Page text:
A variety of geese and swans have returned to sunny Donegal for the winter!
According to BirdWatch Ireland, most people think of ‘birds flying south’, for warmer climes.
However, it also means an influx of over 50 waterbird species from northerly latitudes into Ireland.
“Over the past few weeks, our wintering goose and swan species have been filtering in, one of the main reasons why we here in BirdWatch Ireland love this time of year,” a spokesperson said.
See below some of the details about our Goose and Swan species that have arrived in the north west in recent weeks:
In the last few days there have been multiple reports of large flocks of Greylag Geese at coastal sites in Donegal.
Greylags are a tricky one – we have a resident population that breeds here, but we also get migrants from Iceland for the winter too.
And there’s no way to tell which is which in the field as they look the exact same! Donegal has many feral/naturalised Greylag Geese, but some of those recent large flocks probably have some Icelandic-migrants mixed in too.
The first ‘Barnies’ of the season touched down in Donegal at the start of this week.
This species prefers coastal grasslands and offshore islands in the west and north-west.
Because of the remote locations they use, the NPWS recently carried out a Barnacle Goose census by plane!
Whooper Swan (main pic)
The first definite migrants have only appeared in recent days – in Donegal, Derry and Wexford.
In the last census, there were nearly 12,000 Whooper Swans in ROI and >3,500 in NI.
The I-WeBS office in BirdWatch Ireland, together with their colleagues in Northern Ireland and further afield, will be coordinating another census of Whooper Swans in January, so please keep an eye on your local flock as the winter progresses!
Light-bellied Brent Goose
The first Brent records came at the end of August, which isn’t actually unusual, though the bulk of birds arrived several weeks later (and are still coming!).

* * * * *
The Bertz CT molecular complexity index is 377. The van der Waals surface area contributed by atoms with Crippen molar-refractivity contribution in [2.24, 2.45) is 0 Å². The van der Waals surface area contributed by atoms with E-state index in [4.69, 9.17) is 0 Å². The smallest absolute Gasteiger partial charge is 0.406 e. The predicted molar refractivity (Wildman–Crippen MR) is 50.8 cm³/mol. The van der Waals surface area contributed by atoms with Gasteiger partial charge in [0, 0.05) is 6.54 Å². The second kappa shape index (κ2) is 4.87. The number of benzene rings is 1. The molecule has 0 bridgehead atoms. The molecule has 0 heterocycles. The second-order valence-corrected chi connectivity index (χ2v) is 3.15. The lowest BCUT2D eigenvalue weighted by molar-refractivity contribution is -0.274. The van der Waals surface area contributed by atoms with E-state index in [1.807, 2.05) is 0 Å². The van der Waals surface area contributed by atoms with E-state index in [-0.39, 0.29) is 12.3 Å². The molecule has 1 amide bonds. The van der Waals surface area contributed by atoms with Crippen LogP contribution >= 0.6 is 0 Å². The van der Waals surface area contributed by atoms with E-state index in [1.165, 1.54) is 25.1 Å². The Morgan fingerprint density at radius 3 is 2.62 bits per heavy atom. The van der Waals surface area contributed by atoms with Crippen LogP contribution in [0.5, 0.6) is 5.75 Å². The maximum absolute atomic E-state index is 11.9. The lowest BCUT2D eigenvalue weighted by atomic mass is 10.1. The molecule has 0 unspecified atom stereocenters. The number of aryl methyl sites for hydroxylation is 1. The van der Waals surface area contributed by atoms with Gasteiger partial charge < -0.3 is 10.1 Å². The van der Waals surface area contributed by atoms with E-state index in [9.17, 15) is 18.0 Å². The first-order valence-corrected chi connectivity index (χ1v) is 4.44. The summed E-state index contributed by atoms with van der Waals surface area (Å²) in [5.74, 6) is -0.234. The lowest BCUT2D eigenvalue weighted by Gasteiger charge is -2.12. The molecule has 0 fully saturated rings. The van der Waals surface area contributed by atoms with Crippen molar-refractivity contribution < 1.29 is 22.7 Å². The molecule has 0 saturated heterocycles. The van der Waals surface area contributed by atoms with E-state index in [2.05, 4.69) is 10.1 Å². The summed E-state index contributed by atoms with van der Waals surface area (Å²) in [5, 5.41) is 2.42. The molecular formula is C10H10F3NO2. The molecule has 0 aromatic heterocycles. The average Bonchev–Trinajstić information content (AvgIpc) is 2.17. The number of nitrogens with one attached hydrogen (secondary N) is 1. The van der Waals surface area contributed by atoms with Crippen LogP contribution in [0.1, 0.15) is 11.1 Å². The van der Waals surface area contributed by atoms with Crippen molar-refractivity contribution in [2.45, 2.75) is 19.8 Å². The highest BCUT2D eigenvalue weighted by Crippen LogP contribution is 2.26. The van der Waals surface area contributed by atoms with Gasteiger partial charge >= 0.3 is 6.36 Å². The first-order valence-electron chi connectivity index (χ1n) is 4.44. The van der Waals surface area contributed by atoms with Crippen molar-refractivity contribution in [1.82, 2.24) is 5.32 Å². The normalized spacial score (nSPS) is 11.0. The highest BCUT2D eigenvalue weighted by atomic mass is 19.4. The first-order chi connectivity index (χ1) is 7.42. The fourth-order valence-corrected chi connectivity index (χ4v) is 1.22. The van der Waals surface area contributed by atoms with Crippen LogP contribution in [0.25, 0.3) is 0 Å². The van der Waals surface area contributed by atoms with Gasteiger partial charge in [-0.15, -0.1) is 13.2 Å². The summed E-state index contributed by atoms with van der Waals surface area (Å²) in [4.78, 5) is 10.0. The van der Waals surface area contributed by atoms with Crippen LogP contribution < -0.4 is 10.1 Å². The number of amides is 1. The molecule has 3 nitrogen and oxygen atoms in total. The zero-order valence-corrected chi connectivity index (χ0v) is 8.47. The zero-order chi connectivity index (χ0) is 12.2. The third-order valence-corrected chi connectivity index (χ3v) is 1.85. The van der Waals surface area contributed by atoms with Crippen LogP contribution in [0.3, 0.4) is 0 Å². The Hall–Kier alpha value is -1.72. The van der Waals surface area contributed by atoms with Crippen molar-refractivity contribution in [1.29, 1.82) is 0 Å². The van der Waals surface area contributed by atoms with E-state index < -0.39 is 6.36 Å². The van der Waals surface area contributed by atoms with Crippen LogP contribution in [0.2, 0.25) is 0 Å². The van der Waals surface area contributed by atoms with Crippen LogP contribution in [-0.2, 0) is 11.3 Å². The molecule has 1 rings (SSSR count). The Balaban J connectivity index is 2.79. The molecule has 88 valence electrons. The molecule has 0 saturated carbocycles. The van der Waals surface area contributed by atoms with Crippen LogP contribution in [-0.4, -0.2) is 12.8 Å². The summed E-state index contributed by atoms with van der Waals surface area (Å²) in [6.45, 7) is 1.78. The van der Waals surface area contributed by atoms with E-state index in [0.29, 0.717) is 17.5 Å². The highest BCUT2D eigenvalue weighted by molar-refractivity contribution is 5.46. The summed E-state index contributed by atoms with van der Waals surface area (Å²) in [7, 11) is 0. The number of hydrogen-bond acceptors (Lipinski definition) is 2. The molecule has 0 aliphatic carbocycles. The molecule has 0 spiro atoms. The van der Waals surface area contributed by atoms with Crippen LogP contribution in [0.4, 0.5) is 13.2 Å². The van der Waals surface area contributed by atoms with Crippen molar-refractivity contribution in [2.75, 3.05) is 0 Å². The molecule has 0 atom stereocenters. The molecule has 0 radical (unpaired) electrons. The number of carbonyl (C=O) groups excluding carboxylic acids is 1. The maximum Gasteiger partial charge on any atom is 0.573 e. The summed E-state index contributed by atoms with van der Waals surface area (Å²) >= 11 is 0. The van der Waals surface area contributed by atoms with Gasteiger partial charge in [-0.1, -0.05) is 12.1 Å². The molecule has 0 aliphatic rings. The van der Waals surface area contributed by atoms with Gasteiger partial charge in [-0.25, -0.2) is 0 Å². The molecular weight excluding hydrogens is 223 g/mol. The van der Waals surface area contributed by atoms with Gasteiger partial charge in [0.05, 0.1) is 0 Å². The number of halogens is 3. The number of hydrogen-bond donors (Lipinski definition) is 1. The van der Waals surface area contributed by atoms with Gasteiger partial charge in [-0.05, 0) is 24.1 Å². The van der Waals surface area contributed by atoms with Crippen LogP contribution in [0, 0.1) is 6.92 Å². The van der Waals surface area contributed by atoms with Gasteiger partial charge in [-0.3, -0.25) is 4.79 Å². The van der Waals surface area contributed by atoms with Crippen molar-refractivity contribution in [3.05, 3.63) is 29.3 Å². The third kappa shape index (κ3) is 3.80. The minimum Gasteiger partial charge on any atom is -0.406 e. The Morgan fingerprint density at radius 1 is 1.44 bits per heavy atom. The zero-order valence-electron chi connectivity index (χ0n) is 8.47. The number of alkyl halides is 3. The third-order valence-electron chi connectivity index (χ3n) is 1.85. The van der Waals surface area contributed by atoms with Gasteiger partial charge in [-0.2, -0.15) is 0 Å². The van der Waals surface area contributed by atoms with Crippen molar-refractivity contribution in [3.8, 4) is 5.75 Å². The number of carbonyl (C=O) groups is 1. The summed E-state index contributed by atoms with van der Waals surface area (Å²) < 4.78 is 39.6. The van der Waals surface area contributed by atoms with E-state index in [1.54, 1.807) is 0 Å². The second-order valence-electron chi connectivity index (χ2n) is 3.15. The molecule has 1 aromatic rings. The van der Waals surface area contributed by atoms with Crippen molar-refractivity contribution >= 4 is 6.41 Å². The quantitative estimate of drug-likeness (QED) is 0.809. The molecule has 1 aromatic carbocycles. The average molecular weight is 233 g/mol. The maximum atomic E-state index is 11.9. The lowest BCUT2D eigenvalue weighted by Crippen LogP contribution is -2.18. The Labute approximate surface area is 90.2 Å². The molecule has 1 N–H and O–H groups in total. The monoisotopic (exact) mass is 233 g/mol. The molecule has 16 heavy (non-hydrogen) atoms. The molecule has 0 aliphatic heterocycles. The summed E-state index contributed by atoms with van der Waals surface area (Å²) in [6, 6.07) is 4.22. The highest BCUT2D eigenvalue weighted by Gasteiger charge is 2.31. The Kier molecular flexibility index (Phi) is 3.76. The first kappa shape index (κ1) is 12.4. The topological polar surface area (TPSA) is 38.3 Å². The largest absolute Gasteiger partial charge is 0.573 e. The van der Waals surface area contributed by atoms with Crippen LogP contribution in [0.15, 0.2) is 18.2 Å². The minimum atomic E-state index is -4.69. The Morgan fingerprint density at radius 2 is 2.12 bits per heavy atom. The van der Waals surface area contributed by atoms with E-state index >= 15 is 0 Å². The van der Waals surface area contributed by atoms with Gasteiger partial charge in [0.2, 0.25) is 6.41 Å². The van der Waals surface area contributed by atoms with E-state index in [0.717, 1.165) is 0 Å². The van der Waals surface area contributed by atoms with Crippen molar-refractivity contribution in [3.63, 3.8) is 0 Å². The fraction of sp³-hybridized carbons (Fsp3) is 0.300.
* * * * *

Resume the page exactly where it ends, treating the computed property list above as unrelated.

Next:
When they first arrive in Ireland they head en masse for Strangford Lough.
After refueling there, they gradually disperse around the Irish coast as the winter goes on.
Many Brent have already returned to their usual haunts in Donegal, Derry, Louth and Dublin, where they’ll feed on eelgrass and algae in the sea, before turning to terrestrial grasslands for a few months before making the return journey back to Canada!
One of the first records in Ireland this year was via the WWT’s Kane Brides who informed reported a satellite-tagged bird that arrived from Iceland on the 4th of September, spending a couple of hours in Roscommon before heading to Carlingford Lough on the east coast that night.
Small numbers of Pink-footed Geese winter in Ireland, but hundreds of thousands winter in the UK and stop in Ireland en route from their Icelandic breeding grounds.
Since the start of September there have been loads of Pink-foots (Pink-feets?!) spotted in Donegal and smaller flocks in Wexford, Louth and Dublin.
So there you have it – thousands of geese and swans are currently migrating from Iceland, Greenland and Canada to spend the winter in Ireland!
Many of these species are of conservation concern and we’re lucky to have the wetlands to support them, so do keep an eye out for them in your area as the winter goes on!
The I-WeBS office is interested in any records of Greylag or Pink-footed Geese this winter – please email them at firstname.lastname@example.org with numbers, locations and dates.